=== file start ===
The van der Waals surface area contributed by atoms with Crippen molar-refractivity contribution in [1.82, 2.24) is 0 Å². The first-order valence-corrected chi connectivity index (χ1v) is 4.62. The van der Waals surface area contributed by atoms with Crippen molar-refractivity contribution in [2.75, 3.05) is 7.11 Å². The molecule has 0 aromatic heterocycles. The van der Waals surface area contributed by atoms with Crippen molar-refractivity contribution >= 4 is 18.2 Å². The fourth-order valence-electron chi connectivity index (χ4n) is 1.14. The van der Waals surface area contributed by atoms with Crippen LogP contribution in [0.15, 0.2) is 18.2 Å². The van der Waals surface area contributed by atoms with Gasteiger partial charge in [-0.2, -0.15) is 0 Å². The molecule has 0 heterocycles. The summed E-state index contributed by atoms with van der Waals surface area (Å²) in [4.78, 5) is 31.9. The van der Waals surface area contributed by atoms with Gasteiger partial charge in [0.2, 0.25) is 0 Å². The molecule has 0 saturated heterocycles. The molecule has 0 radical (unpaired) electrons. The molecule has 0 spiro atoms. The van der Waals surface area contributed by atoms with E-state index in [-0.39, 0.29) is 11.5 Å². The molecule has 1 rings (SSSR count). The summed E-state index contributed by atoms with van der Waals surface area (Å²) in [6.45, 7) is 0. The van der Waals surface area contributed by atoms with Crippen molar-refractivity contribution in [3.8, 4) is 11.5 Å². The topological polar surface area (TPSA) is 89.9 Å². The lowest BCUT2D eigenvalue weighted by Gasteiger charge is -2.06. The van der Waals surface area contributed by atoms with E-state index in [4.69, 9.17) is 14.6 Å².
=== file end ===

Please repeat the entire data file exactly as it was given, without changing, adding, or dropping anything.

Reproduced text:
The van der Waals surface area contributed by atoms with Crippen molar-refractivity contribution in [1.82, 2.24) is 0 Å². The first-order valence-corrected chi connectivity index (χ1v) is 4.62. The van der Waals surface area contributed by atoms with Crippen molar-refractivity contribution in [2.75, 3.05) is 7.11 Å². The molecule has 0 aromatic heterocycles. The van der Waals surface area contributed by atoms with Crippen molar-refractivity contribution >= 4 is 18.2 Å². The fourth-order valence-electron chi connectivity index (χ4n) is 1.14. The van der Waals surface area contributed by atoms with Crippen LogP contribution in [0.15, 0.2) is 18.2 Å². The van der Waals surface area contributed by atoms with Gasteiger partial charge in [-0.2, -0.15) is 0 Å². The molecule has 0 heterocycles. The summed E-state index contributed by atoms with van der Waals surface area (Å²) in [4.78, 5) is 31.9. The van der Waals surface area contributed by atoms with Gasteiger partial charge in [0.2, 0.25) is 0 Å². The molecule has 0 saturated heterocycles. The molecule has 0 radical (unpaired) electrons. The molecule has 0 spiro atoms. The van der Waals surface area contributed by atoms with E-state index in [-0.39, 0.29) is 11.5 Å². The molecule has 1 rings (SSSR count). The summed E-state index contributed by atoms with van der Waals surface area (Å²) in [6.45, 7) is 0. The van der Waals surface area contributed by atoms with Crippen molar-refractivity contribution in [3.8, 4) is 11.5 Å². The topological polar surface area (TPSA) is 89.9 Å². The lowest BCUT2D eigenvalue weighted by Gasteiger charge is -2.06. The van der Waals surface area contributed by atoms with E-state index in [4.69, 9.17) is 14.6 Å².